Sometimes, it spends so much time examining this aspect of a person’s health that it doesn’t consider other interconnected parts of the body. However, your body is one big interconnected system; something affecting it may come from a different part than the one exhibiting symptoms.
That’s where integrative health comes in. By looking at the whole system, this approach can enlist the body’s systems to help work on what’s going wrong. This may even involve looking at the influence of friends and family members to discern whether they’re playing a part in triggering symptoms.
How Can I Use Integrative Health for My Mental Wellness?
It’s easy to begin using integrative health to improve your mental wellness. Here are a few ways you can get started:
- Meditation: I’ve used meditation to help improve my overall mental wellness, and I encourage others to do it, too! According to the experts at the Mayo Clinic, meditation can help ease feelings of stress and anxiety while promoting sensations of calm, serenity, and inner peace. Here’s the best part: you can easily introduce meditation into your downtime, like a train or bus ride, or even in between Zoom meetings.
- Yoga: Yoga can have a beneficial impact on mental health, too. According to a study published in the American psychiatry publication Focus, yoga may be able to help reduce symptoms of PTSD, insomnia, stress, and anxiety when compared to a control group. Yoga requires a little more structure than meditation does, but its effects are profound. If you’re nervous about taking a yoga class, consider meeting with a teacher one-on-one.
- Tantra: combining breath, sound, movement, touch, and energy allows me to live from an embodied place of love. Love might not be all you need, but it can be a crazy cocktail of internal chemicals bathing you in health. I’d love to tell you more about my journey, sign up for a free consultation to see if Tantra is something you’d want to consider.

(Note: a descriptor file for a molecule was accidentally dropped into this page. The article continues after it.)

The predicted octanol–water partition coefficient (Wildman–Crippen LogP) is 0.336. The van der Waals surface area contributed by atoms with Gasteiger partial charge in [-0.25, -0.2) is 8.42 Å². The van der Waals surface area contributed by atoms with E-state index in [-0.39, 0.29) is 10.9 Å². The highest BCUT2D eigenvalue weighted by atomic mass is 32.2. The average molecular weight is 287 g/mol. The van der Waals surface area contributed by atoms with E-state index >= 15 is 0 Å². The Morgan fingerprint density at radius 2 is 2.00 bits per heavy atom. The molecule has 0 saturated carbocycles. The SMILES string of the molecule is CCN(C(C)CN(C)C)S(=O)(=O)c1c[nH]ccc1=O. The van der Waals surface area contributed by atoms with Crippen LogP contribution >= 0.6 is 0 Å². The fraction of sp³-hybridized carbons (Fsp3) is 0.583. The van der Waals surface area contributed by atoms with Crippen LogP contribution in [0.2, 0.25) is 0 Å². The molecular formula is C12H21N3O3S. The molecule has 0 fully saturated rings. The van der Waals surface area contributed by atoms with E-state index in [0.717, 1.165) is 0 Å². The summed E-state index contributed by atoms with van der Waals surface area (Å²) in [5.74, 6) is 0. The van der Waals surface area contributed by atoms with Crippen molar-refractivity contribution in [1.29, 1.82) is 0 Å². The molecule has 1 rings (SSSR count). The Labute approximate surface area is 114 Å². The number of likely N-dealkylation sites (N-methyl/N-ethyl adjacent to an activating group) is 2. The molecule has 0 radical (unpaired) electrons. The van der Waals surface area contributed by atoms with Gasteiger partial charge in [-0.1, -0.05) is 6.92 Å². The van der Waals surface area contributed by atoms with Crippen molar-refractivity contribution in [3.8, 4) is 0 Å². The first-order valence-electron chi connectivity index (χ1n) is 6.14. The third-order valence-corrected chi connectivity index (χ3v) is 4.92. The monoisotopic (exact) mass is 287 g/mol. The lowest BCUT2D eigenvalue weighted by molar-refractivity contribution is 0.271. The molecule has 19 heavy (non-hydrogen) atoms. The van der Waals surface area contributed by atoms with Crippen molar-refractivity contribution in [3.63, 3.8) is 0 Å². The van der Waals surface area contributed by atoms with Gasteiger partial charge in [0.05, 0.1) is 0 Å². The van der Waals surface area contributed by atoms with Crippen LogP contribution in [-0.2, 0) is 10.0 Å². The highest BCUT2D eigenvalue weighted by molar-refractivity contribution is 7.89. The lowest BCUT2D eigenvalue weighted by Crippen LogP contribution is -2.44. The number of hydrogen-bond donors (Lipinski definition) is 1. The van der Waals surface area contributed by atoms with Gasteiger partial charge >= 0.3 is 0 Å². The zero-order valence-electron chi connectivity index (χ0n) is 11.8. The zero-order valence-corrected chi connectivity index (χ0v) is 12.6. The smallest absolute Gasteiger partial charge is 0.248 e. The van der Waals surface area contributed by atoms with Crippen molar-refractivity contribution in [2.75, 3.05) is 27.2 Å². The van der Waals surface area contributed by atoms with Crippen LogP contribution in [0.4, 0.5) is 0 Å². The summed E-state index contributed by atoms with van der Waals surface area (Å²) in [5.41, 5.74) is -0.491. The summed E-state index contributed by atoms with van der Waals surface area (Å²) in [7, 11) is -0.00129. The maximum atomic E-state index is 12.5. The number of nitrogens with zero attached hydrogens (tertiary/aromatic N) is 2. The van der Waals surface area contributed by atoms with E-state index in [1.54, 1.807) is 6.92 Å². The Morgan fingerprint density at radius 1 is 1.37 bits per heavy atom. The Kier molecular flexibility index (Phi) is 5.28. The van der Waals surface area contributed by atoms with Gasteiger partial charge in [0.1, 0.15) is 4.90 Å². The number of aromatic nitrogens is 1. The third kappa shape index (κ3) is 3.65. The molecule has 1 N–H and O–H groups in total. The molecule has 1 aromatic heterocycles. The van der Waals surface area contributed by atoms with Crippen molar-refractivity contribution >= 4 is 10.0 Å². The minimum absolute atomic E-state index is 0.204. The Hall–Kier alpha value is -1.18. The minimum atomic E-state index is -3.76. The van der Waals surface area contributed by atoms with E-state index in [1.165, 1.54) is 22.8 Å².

- Mindful Eating: We all know that what we eat affects our bodies (you are what you eat, after all), but did you know your diet can also affect your mental health? Being mindful of when you eat and what you eat can greatly impact your overall mental wellness. Research has shown that eating foods with antioxidants can have a big therapeutic potential.
Find Some Support with Coaching
Are you curious about implementing an integrative health regimen into your wellness plan? Getting started is often the hardest part – we don’t know where, how, or even when to begin.
Fortunately, you don’t have to take this journey alone. Instead, enlist the help of a coach to help you. Whether you’re new to integrative health or you need to elevate your current practice, a coach may be able to help.
As a trained somatic release practitioner, I have the background and skillset to do that! I’ve studied holistic wellness for years and am always excited to share what I’ve learned with my clients.
What are you waiting for? Take the next step in your mental and physical wellness when you book a free consultation.